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Albertans annoyed with unsolicited texts from NDP, UCP
Published Wednesday, March 13, 2019 6:02PM MDT
Last Updated Wednesday, March 13, 2019 6:38PM MDT
Albertans are complaining about unsolicited texts from the NDP and UCP ahead of the provincial election.
The NDP’s text message, sent by “Ryan” or “Cory” from Alberta’s NDP caucus, asks voters whether they support Rachel Notley’s effort to fight for Alberta’s pipeline jobs.
The UCP’s text, sent by “Mary” or “Sue” from the United Conservative Party, is asking voters if they can count on them in the upcoming election, and who they are voting for in the upcoming election.
“I just don’t know how they got my number,” Tamara Asay told CTV News.
The NDP said it uses a computer program that generates any possible Alberta number. The computer sends out a voice blast to all of those numbers to see if they connected with an actual number.
“We then send text messages to those numbers using a program,” said Maureen Mariampillai, Communications Officer with Alberta NDP Caucus. “If folks want to interact with our volunteers we can start a conversation, if not, they are able to opt out.”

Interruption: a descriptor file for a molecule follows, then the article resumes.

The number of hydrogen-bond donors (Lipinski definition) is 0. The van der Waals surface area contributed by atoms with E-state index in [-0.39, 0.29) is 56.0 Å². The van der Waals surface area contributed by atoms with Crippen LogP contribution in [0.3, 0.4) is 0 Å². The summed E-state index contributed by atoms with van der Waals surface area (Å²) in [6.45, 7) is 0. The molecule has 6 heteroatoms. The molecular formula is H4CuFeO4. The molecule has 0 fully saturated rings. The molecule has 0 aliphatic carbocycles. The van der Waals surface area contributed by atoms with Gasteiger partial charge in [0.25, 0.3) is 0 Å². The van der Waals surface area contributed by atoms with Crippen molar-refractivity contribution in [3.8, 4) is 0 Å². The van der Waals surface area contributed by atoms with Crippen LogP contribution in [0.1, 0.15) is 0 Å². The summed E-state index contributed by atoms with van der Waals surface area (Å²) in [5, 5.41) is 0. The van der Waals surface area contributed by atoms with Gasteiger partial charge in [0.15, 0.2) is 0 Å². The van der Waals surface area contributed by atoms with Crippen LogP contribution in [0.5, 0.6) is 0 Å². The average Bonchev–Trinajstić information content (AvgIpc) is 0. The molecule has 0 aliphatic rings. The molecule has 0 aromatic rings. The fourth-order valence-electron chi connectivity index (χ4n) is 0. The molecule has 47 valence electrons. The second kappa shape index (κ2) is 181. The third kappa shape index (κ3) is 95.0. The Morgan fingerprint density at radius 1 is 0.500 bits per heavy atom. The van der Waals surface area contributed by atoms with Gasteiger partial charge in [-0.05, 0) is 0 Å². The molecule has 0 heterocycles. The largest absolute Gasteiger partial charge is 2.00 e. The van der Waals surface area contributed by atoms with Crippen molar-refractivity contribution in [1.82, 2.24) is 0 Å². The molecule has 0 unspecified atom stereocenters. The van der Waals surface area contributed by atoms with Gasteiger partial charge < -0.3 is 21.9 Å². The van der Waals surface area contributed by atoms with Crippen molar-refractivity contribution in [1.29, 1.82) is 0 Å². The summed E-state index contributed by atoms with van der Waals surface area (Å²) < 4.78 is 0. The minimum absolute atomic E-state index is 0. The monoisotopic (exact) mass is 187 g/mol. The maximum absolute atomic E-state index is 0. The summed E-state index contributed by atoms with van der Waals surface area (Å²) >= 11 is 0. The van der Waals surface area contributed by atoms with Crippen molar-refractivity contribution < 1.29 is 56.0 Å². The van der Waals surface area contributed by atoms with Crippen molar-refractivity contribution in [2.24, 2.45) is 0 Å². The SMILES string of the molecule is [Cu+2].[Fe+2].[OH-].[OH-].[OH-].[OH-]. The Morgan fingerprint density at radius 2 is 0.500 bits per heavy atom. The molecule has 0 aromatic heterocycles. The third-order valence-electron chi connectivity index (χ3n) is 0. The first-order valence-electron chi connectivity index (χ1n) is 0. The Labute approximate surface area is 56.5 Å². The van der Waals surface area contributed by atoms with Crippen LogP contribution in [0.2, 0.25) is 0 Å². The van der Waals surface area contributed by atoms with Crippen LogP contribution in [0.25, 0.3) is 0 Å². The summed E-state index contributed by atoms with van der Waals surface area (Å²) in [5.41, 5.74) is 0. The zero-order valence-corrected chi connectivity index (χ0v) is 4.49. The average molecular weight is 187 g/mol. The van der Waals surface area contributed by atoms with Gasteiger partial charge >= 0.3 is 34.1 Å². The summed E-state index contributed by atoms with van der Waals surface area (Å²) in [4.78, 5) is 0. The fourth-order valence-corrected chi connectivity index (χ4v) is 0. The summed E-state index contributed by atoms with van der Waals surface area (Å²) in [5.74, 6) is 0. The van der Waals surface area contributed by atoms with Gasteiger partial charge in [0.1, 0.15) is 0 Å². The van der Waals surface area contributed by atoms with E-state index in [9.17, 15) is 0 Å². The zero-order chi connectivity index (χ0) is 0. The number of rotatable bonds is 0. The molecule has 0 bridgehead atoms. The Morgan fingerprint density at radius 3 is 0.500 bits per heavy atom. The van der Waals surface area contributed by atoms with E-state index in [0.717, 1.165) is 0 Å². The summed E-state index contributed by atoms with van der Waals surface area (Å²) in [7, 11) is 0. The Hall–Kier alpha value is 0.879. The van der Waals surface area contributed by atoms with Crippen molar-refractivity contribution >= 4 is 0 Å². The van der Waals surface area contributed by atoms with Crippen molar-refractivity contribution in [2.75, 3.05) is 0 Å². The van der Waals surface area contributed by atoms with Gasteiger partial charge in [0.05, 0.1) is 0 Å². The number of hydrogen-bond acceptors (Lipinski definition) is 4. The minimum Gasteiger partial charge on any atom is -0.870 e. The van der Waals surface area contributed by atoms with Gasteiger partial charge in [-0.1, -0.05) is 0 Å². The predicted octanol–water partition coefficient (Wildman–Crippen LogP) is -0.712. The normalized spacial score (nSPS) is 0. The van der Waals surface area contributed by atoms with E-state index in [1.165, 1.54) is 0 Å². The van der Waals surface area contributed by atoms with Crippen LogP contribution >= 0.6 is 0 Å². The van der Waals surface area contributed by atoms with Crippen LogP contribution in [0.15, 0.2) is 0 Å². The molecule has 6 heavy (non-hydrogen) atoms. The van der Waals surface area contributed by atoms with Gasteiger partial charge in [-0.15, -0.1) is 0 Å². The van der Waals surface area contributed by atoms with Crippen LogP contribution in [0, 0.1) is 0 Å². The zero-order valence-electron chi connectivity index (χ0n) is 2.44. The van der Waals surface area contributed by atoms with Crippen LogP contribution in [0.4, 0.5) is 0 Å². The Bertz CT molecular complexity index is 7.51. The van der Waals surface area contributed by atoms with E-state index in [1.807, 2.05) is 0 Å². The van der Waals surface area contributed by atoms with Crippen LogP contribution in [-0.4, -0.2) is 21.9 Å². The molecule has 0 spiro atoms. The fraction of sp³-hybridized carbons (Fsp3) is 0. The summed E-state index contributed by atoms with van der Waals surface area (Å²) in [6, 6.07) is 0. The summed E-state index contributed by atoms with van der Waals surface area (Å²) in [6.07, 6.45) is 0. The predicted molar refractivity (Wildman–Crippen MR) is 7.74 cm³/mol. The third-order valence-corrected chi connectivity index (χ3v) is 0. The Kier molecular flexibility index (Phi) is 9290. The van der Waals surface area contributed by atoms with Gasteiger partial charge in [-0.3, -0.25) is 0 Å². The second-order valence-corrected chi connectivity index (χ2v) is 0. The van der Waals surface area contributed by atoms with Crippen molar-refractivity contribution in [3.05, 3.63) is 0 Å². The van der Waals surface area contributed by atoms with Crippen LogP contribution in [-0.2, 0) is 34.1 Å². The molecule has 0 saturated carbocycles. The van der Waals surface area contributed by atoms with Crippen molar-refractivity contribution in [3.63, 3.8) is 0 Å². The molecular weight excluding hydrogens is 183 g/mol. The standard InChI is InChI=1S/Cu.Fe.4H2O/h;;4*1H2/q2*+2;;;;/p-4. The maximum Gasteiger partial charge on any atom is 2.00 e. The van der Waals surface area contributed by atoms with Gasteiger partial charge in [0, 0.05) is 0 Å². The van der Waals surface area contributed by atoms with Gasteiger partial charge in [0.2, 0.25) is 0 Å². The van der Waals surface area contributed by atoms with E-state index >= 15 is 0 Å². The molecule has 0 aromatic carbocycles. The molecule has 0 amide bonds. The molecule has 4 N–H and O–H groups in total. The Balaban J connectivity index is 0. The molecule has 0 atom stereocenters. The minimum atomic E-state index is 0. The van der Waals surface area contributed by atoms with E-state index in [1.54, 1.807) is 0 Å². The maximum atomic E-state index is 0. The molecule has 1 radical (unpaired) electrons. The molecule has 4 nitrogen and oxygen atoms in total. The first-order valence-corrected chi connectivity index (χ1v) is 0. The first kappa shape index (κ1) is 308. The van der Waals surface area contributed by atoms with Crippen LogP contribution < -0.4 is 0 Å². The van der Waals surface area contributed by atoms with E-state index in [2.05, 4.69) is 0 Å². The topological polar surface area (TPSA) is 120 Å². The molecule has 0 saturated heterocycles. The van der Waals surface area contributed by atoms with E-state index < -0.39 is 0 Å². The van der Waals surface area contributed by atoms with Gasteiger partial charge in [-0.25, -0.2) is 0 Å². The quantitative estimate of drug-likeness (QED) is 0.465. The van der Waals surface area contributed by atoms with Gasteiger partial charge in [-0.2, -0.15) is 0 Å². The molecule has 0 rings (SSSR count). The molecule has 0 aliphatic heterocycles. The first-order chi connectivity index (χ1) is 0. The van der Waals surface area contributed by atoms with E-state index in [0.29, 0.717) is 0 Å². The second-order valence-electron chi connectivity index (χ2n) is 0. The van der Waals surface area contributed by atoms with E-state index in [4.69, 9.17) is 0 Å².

Matt Solberg, spokesperson for the United Conservative Party said UCP uses a variety of sources, including information “provided by Elections Alberta for the purposes of voter contact, as well as a program overseen by the CRTC called the Canadian Numbering Plan, which is essentially a database of publicly available phone number.”
“But they’re quite often getting them from other commercial sources,” Deputy Chief Electoral Officer Drew Westwater said. “As an example, I’ve received text messages from political parties and they’re not using the phone number in the voters list because I don’t have one in the voters list.”
Lorne Randa, a privacy lawyer with Brownelee LLP, told CTV News parties are not breaking the law with this practice.
“Unfortunately our privacy legislation, which would apply to private entities, does not apply to political parties right now,” Lorne Randa said.
Randa said do not call lists apply to telemarketers and must be for that purpose of solicitation, similar to how Canada’s Antispam legislation applies to commercial messages.
“Neither would apply to political parties,” Randa said.
Voters can opt out from receiving the messages.
“Electors who are not happy or upset with getting or receiving text messages and don’t want to receive them in the future can contact the party that’s contacted them by text using the contact information they’ve been given in the text message and request they be removed from the contact list,” Westwater said. “The party then has 14 days under CRTC guidelines to remove them from their contact list.”
With files from CTV Edmonton’s Sarah Plowman